Happy Birthday Josh. I love you.
Josh wasn’t sure if he wanted to go to his grandparent’s cabin when his mom asked him to hop in the van on Friday evening.
“I can’t get service for my phone up there,” Josh said.
“You need a break from your phone,” his mother answered. “Put it in your pocket and let’s go. We’re barbequing hamburgers and slicing up a watermelon tonight.”
Guess if I want supper I better go, Josh thought.
As their van left the valley floor and climbed higher and higher up the canyon toward the cabin, Josh felt himself relaxing and breathing deeper. After dinner Josh’s aunts, uncles and cousins settled in for some games. Josh slipped outside and sat on the bench on the deck trying to get service for his phone so he could text his friends.
“There’s no service up here,” his grandma said sitting down next to Josh. But there’s a different kind of power up here.”
Josh smiled. Grandma was always full of words.
“Josh did you know there's power in every tree, flower, or blade of grass,” Grandma said. “We miss it if we don’t listen. Close your eyes.”
Josh put his phone in his pocket and closed his eyes. He heard the wind washing through the maples and pines surrounding the cabin the whir of the hummingbird’s wings as they fed.
“There is power in everything,” Grandma said.
“I just learned in science that almost every element was formed in the heart of a star from a cosmic explosion,” Josh answered. “Nothing really disappears; it just changes form. We’re all made of star dust.”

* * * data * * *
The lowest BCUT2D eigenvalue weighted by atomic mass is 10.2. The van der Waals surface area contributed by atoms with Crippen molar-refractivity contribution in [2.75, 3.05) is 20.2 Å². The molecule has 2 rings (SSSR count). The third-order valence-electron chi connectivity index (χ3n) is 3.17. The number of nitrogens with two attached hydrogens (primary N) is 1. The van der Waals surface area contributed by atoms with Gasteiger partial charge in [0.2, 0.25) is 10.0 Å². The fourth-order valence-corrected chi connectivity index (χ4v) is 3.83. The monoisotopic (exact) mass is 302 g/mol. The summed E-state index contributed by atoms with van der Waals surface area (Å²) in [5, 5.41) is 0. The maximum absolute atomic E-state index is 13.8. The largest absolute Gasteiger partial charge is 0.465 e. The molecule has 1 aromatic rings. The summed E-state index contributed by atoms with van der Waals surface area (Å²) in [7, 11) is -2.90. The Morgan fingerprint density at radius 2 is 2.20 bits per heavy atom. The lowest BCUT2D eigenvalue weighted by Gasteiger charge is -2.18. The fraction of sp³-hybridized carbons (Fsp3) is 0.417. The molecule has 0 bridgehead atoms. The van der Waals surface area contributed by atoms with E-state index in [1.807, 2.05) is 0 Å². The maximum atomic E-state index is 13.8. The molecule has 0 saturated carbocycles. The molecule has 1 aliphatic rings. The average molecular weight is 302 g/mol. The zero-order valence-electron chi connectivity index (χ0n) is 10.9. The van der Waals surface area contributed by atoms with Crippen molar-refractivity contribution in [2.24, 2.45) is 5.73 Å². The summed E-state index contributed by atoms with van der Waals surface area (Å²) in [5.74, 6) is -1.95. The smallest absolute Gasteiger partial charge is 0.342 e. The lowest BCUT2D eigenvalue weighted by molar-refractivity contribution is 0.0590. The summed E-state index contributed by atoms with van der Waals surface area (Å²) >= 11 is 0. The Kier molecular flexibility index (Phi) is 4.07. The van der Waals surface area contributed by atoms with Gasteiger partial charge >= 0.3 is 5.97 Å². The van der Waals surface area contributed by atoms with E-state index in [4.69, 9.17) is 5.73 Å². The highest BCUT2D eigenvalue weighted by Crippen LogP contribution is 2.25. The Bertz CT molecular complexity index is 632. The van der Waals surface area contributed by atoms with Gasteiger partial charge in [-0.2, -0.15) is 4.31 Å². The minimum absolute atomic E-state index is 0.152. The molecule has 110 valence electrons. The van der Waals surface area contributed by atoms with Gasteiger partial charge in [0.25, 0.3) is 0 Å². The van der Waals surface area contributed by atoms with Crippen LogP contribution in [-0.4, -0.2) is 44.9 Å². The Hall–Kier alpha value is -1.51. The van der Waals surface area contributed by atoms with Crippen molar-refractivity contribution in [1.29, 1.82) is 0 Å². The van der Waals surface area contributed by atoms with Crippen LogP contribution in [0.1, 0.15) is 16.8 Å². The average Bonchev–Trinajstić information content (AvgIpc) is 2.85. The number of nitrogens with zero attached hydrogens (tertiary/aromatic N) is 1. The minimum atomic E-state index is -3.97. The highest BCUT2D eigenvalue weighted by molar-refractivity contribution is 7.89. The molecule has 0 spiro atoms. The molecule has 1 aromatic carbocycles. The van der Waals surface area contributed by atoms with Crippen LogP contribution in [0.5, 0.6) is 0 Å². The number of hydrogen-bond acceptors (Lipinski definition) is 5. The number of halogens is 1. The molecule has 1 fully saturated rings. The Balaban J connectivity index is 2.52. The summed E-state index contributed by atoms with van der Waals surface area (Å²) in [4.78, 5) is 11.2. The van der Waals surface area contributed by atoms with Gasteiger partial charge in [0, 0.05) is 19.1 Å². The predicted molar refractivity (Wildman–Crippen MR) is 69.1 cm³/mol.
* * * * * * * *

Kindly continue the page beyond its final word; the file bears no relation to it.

“Master creator at work,” Grandma said.
“When stars get to the end of their lives,” Josh said, “my teacher said they swell up and fall together again, throwing off their outer layers. If a star is heavy enough, it will explode in a supernova.So most of the material we're made of comes from dying stars. We have stuff in us as old as the universe, and stuff from only a few hundred years ago.”
“I’m getting close to the end of my life,” Grandma said. “I wonder what I’ll leave behind when I’m gone?”
“Me,” Josh answered.
“I remember the day you were born. Just yesterday you were a little boy and now you’re a young man.” Grandma said. “Life is so short. We have to learn all we can while we’re here.”
“Let’s make a fire,” Josh said.
Josh and his grandma stood, walked to the edge of the deck and down steps toward the fire pit. They carefully placed dried grass on the bottom of the pit and then placed a tee-pee of sticks and logs above it. Then Josh lit a match and the grass flashed with light that ignited the smaller and soon larger logs. Before long there was a warm blazing fire.
“When I die,” Grandma said, “I will throw off the layers of this earth and in a bright flame of light I will return to my heavenly home. But part of me will remain here in you. Josh, you are my place in the future after I am gone.”
Josh took a long stick and poked the dying embers in the fire.
“Yeah, like nothing really dies, only transforms,” Josh answered.
Grandma put her arm around Josh as wind washed through the trees bringing the warmth from the fire like a warm blanket all around them.
“I love you Josh,” Grandma said. “Because I’ve experienced how much I love you and your brothers and mom and dad, I have a small idea how much God loves us. When I was your age I always pictured God above me somewhere out there in outer space. But now I know that part of our Mother and Father in Heaven is inside us. In the same way you have my genes, we have our heavenly parent’s DNA.”
Josh and his grandma looked up at the night sky as a chorus of crickets sang in the grass behind them. Suddenly a shooting star streaked across the heavens leaving a trail of glory across the black sky.
“Looks like someone just went home,” Josh said.